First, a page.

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To take Dd 11 to meet online friend?

(87 Posts)
MummyCool19 Thu 23-May-19 21:19:07

Dd has met a girl on TikTok around 4 months ago. Iv been following their friendship since day 1. She FaceTimes her in the living room etc and Iv heard their conversations. The girl lives in Birmingham and it’s aboht 20 min train ride away. Dd has been begging to meet her so im thinking about taking her. Obviously I will stay with her 100% of the time, but am I crazy for doing yhis😩

jackparlabane Fri 24-May-19 22:00:35

Go with her, and reinforce that by asking you to go with, she's done the mature and responsible thing.

I recall a terrified friend of mine asking for advice about 20 years ago because a girl at boarding school had got access to the Internet and was stalking him, totally hero-worshiping him (he was famous within a very niche field) and when he'd mentioned he was going to be at an event she planned to come too. Given she was 16 and he was twice her age this was never going to look good. I recommended she get a friend to come too, he got a couple more friends, and we tried to convince her he was an ordinary human being with all the embarrassing stories. All ended up as good friends once she left school, but she was damn lucky in her choice of idol! It could have gone badly wrong for her - especially as her parents would never have bothered taking an interest.

NerrSnerr Fri 24-May-19 21:42:07

I was chatting on Compuserve message boards in the early 90s as an early teen. I remember befriending one girl who i exchanged emails with for a couple of years. We both liked watching snooker. The ones I used were crawling with perverts who in those days didn't try to disguise they were grown men hitting on teenagers.

ReindeerTails Fri 24-May-19 20:36:29

welease in theory there's not a lot of difference except online is far easier to connect with people and requires far less effort than putting pen to paper, also the relationship develops much faster (and superficially deeper) because the information can be exchanged at a much faster rate than writing letters and waiting for a response. Also the instant "to and fro" exchange creates a sense of intimacy and can draw out details people probably wouldn't share in a letter where they are generally more careful with what they write.

That's the difference.

Aguamenti Fri 24-May-19 10:51:55

it's like modern penpal and you are supervising it. As long as you go with her it should be fine.

weleasewoderick22 Fri 24-May-19 10:45:43

What's the difference between making friends online and meeting up, and having pen pals back in the day? The parent is going so what is the problem?

CheshireChat Fri 24-May-19 10:24:23

It would be great if you could chat to one of the parents as they'll probably want to supervise as well, but I'm not sure I'd be against the idea really.

I was definitely chatting to strangers on MIRC (is that what it's called) at roughly the same age and was largely unsupervised as my mum simply wasn't tech savvy enough

MummyCool19 Fri 24-May-19 09:34:28

See I was the same! But my mum was an alcoholic and my dad worked away long hours. I spent days talking to randoms on the Internet, and they clearly were older than me! I put myself in such risky situations to meet them. I was constantly seeking that attention I was missing, and because I was badly bullied, it was nice to feel wanted. My parents knew nothing. They weren’t really interested. Our computer was in the dining room and they never bothered to check what I was doing.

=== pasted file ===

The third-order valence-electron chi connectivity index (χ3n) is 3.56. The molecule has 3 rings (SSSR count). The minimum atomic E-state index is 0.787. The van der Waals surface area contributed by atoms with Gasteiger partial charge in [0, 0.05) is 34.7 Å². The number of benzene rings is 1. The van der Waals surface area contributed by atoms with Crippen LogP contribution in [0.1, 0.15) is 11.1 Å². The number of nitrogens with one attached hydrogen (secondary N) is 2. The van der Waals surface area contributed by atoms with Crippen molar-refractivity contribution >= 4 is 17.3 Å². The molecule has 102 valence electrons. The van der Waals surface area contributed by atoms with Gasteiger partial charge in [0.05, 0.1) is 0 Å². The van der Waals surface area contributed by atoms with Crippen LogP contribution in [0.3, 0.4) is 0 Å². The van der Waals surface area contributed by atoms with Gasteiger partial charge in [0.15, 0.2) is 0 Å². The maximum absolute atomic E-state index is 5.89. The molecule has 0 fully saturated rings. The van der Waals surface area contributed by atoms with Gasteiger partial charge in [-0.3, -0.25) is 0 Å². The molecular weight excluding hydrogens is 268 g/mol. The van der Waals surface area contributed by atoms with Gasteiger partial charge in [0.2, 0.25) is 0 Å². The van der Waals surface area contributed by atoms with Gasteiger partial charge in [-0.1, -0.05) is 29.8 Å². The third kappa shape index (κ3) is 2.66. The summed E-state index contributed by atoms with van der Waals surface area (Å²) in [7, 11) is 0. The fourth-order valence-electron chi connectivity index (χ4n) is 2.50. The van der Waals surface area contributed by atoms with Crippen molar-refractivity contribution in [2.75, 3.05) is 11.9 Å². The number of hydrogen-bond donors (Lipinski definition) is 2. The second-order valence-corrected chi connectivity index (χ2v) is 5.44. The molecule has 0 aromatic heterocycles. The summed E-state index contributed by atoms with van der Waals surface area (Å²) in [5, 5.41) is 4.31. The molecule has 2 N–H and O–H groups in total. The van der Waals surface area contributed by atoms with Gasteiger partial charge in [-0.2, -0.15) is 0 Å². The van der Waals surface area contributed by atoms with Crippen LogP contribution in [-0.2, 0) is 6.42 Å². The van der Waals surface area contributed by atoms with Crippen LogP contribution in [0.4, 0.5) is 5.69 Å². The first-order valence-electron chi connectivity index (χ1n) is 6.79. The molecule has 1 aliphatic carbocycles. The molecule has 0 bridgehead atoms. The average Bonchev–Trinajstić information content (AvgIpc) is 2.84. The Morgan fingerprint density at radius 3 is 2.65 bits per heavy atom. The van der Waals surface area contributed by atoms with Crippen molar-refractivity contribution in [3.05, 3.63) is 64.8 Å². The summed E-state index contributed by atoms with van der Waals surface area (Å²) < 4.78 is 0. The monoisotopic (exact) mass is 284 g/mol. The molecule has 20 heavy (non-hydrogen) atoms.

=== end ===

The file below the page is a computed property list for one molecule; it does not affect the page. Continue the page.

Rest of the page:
I never ever want my children to be like that. So much so I even did a course with Care for the family on Tuesday called left to their own devices.

I’m happy she’s made a friend she can talk too.

Whatareyoutalkingabout Fri 24-May-19 09:02:03

I think that it would really be great for your relationship with her. She will see you as open, trustworthy, and be able to come to you when she wants things and know she can talk to you and you'll try to understand her point of view. My mother said flat out 'no' to everything when I was a child/teenager. She was incredibly strict and would never budge. I couldn't talk to her, because she wouldn't ever listen to or care about my reasons for wanting to do things and would just say no. As a result I felt angry, disrespected, and like I had nobody I could talk to or trust because my mum was inaccessible to me due to her strictness. I ended up doing literally whatever I wanted but behind her back - she didn't have a clue. I have loved to have a mother like you who would be open to things and support me and understand my feelings! You'll be there so she will be safe and it will teach your daughter that she can go to you and doesn't need to try to sneak around.

Citygirl2019 Fri 24-May-19 08:26:43

I have done similar with my dd over the years, so I would say 'yes' Yale her.
My dd and I now have a very open and trusting relationship as a result d continues to ask before meeting people.

At Easter she wanted to meet friends she had been talking to in London. They had arranged to meet in Hyde park. Myself and dp went with her we strolled round the park and watched from a distance after the initial meet up. Once I was comfortable it was safe we went for a coffee etc.

My point is she could of snuck off and gone alone. She didn't because she knows if she talks to me I will support her and find a solution for her to go.

Op continue to be keep communication open. Listen and support her if it's appropriate. I honestly have a lovely relationship with my dd, we actually enjoy spending time together (not just meeting online friends).

nwybhs Fri 24-May-19 08:13:42

I've seen numerous posts on MN where parents have no issue with this.

Oh me too, but they are not the same people that ha e a problem with their child using 13+ apps at 11. There isn't a drawable comparison. 'Some people are much worse' is a pathetic argument that people use over and over on Mumsnet. Judge each situation on its own merit. When discussing 11 year olds meeting people from the internet; how many people let their under 18's drink alcohol is totally and utterly irrelevant.

SandyY2K Fri 24-May-19 08:07:58

Who the hell happily ancourages under age drinking/smoking /sex?

I've seen numerous posts on MN where parents have no issue with this. Often saying "I used to drink/smoke/have sex myself at 14"

I've also noticed it as a general thing when DD was invited to parties in school before she was 16. My experience is that a lot of parents had no issue with this. They were present and aware.... but here's the crazy thing ... it's not illegal to give a child alcohol in the UK from the age of 5 to 16 in the UK on private premises. How mad is that.